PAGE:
Eddy Thrower is the drummer for popular UK rock group Lower Than Atlantis. In this chat we discuss band morale, touring situations, Eddy's clinic experiences, aliens, conspiracies, ghosts, and Travis Barker.
Eddy is an incredible player, whos singles alone are worthy of mention. He cannot read, or write music, and barely understands theoretically what it is he plays, but it goes to show that with a lot of heart and dedication to the instrument anything is possible.
When Tama approached him about doing a masterclass, he was a bit fearful of that because it is so far outside of his comfort zone. Once it was revealed that he didn't really understand theory, it all kinda makes sense why he was fearful. We go into this subject matter in quite a lot of depth.
He then shares an epic story of when LTA was touring North America and how they were robbed after a gig in a shady part of Montreal, Canada. Damn, even I thought Canada was better than this, but the story is one of tragic misfortune and an outcome that was better than what it could have been I suppose.
I learned that Eddy was fascinated with ancient history, aliens, and the unknown at large. We ended up swapping conspiracy, ghost, and other stories about the unknown and had a blast doing so. Never before has a guest got so excited about a subject on the show.
Then lastly we talk about a few run-ins Eddy has had with Travis Barker. This stuff is just legendary and a great way to conclude the episode.
Charlie Engen is a monstrous prog/metal drummer from the Twin Cities who plays for Scale The Summit and Ideology.
In this episode we discuss the mishap with his thumb and how time off to renew our sense of interest is good, but that it has to on our own terms and in this situation, Charlie did not want to be off the instrument but had to be in order for his thumb to heal. We talk about how we can get bored of our own playing, social media returns, the importance of being ourselves and not allowing outside feedback that is negetive to influence our own ideas about our art, practicing with a metronome, and a crazy story at the St. Paul's Cathedral.
This conversation will hopefully help drummers get a better sense of their path with the instrument and realize that by being ourselves and honouring our own creativity is ultimately the most important rule of thumb when we develop ourselves around this instrument.
Forrest Rice is the drummer for bands Covet and The Illustrative Violet. We recorded this interview via Skype while Forrest was driving to San Jose in his Toyota. He was also enjoying a Vanilla Latte on ice from Starbucks, although it was made for Alex. We still don't know who Alex is.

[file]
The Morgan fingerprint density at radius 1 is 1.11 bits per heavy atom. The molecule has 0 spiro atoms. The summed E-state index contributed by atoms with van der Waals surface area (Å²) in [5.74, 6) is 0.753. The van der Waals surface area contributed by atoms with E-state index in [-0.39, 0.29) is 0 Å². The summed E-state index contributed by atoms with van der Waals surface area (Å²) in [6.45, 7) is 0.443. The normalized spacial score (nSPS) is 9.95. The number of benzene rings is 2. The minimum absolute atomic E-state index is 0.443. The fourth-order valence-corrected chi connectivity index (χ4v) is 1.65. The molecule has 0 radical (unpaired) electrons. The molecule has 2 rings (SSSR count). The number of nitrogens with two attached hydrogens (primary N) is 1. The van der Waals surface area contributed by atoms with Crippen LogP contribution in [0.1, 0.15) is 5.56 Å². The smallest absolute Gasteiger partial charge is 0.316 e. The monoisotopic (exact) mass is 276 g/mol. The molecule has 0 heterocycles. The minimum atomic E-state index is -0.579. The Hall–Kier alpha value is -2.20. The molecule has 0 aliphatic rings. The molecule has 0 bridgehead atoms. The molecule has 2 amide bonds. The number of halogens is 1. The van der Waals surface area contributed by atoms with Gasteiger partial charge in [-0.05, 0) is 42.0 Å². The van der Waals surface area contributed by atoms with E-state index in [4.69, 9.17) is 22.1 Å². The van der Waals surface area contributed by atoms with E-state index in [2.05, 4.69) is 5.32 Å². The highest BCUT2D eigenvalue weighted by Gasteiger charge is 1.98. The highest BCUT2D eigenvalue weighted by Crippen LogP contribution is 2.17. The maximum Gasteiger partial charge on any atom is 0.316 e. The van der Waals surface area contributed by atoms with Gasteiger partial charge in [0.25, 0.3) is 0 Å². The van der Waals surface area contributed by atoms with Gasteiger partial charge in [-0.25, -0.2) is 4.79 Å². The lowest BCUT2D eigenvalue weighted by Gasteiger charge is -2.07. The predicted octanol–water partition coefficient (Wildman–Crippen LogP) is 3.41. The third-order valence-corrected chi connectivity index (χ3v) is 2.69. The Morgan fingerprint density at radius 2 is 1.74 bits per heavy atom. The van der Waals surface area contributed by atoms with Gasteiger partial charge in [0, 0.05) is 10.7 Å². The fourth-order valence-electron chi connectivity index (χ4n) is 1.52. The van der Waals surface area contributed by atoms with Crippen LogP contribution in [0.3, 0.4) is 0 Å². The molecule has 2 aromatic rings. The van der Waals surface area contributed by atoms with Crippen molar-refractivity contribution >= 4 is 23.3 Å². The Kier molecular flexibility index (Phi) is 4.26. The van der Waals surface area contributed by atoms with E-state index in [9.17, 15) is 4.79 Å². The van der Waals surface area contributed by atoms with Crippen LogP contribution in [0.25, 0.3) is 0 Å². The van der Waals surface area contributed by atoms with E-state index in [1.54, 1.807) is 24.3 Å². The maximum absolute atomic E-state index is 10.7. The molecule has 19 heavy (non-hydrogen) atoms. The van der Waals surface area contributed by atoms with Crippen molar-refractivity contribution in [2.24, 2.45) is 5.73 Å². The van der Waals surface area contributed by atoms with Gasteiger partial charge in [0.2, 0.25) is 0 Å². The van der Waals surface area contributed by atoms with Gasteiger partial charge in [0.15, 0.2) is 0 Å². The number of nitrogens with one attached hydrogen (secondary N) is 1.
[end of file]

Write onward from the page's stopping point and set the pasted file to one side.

So Forrest is a well known and revered drummer on the gram, but I wouldn't say that he is an "Instagram Drummer" necessarily. He spends a lot of time in real life situations performing, practicing and filming videos beyond his jam room. He had never been on a podcast before, which I still cannot believe, and he hasn't had a published article on him since his 2014 GC Drumoff success. With all of that being said we definitely take a deep dive into his past and how he came to be with the instrument. Most people know that I generally don't take this route with interviews, but considering he has never shared that stuff in an interview and he has lots of fans who would likely want to hear about that, I decided we ought to take that road.
Some takeaways in this episode are regarding his approach to playing, his practice routine, his past with "shedding", how he approaches the band setting, finances, and how to get flowing around the kit. This is actually a very "drummy" episode, which is also rare on this podcast. Forrest is a legit geek with the drums and we straight up nerd out for almost two hours and have lots of laughs along the way as I accompanied him on his drive. There were A LOT of technical difficulties and this was very time consuming to edit, (I think calls dropped around six times during our interview and took over three hours to record) but I am happy with the results and it turned out just fine.
Steve Lyman is a jazz musician from Salt Lake, Utah who has studied under jazz giants Ari Hoenig, and John Riley. Steve is a professor, clinician, and artist who manages to keep a very full schedule with little time off it would seem.
In this episode, we explore some deep musical concepts, the importance of being a student whilst remaining as a teacher, how our society limits us due to the projection of shame and guilt for anyone who focuses on their own wellness, and many other deep subjects. Steve also had a close encounter with death recently and so we reflect on that as well and how that may have changed his perspective.
Steve has an online series that he calls "Drumset Mastery" that he launched back in February of this year that may be of interest to you. The link to check that out is HERE.